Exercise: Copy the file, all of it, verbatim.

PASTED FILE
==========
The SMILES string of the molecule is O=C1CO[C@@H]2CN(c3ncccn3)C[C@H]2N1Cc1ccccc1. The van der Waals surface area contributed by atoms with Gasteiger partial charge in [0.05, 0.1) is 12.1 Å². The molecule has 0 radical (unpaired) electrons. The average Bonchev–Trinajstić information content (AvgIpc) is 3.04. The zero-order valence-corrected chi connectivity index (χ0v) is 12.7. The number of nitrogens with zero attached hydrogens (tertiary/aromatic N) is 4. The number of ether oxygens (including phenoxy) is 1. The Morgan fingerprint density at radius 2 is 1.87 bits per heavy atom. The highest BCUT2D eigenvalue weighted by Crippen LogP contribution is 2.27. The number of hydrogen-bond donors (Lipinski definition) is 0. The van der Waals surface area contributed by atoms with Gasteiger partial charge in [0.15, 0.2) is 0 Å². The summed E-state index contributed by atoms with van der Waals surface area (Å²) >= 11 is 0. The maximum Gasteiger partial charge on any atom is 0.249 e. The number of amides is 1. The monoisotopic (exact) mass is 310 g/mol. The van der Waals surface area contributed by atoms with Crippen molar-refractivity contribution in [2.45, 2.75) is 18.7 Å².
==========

The SMILES string of the molecule is O=C1CO[C@@H]2CN(c3ncccn3)C[C@H]2N1Cc1ccccc1. The van der Waals surface area contributed by atoms with Gasteiger partial charge in [0.05, 0.1) is 12.1 Å². The molecule has 0 radical (unpaired) electrons. The average Bonchev–Trinajstić information content (AvgIpc) is 3.04. The zero-order valence-corrected chi connectivity index (χ0v) is 12.7. The number of nitrogens with zero attached hydrogens (tertiary/aromatic N) is 4. The number of ether oxygens (including phenoxy) is 1. The Morgan fingerprint density at radius 2 is 1.87 bits per heavy atom. The highest BCUT2D eigenvalue weighted by Crippen LogP contribution is 2.27. The number of hydrogen-bond donors (Lipinski definition) is 0. The van der Waals surface area contributed by atoms with Gasteiger partial charge in [0.15, 0.2) is 0 Å². The summed E-state index contributed by atoms with van der Waals surface area (Å²) >= 11 is 0. The maximum Gasteiger partial charge on any atom is 0.249 e. The number of amides is 1. The monoisotopic (exact) mass is 310 g/mol. The van der Waals surface area contributed by atoms with Crippen molar-refractivity contribution in [2.45, 2.75) is 18.7 Å².